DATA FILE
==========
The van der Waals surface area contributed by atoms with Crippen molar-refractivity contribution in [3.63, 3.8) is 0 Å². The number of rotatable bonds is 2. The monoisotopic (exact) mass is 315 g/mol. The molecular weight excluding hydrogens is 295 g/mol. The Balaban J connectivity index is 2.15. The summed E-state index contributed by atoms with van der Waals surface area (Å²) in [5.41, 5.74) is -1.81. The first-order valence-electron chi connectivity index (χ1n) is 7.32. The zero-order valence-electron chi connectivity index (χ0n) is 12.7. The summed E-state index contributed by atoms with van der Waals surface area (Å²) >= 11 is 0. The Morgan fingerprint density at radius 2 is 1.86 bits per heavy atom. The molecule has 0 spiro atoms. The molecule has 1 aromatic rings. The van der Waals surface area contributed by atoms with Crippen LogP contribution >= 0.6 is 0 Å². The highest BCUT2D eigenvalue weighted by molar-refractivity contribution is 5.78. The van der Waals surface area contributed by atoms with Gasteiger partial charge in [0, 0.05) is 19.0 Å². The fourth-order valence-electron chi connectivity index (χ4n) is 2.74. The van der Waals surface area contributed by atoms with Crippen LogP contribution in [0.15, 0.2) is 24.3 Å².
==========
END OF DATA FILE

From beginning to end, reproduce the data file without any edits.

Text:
The van der Waals surface area contributed by atoms with Crippen molar-refractivity contribution in [3.63, 3.8) is 0 Å². The number of rotatable bonds is 2. The monoisotopic (exact) mass is 315 g/mol. The molecular weight excluding hydrogens is 295 g/mol. The Balaban J connectivity index is 2.15. The summed E-state index contributed by atoms with van der Waals surface area (Å²) in [5.41, 5.74) is -1.81. The first-order valence-electron chi connectivity index (χ1n) is 7.32. The zero-order valence-electron chi connectivity index (χ0n) is 12.7. The summed E-state index contributed by atoms with van der Waals surface area (Å²) >= 11 is 0. The Morgan fingerprint density at radius 2 is 1.86 bits per heavy atom. The molecule has 0 spiro atoms. The molecule has 1 aromatic rings. The van der Waals surface area contributed by atoms with Crippen LogP contribution >= 0.6 is 0 Å². The highest BCUT2D eigenvalue weighted by molar-refractivity contribution is 5.78. The van der Waals surface area contributed by atoms with Gasteiger partial charge in [0, 0.05) is 19.0 Å². The fourth-order valence-electron chi connectivity index (χ4n) is 2.74. The van der Waals surface area contributed by atoms with Crippen LogP contribution in [0.15, 0.2) is 24.3 Å².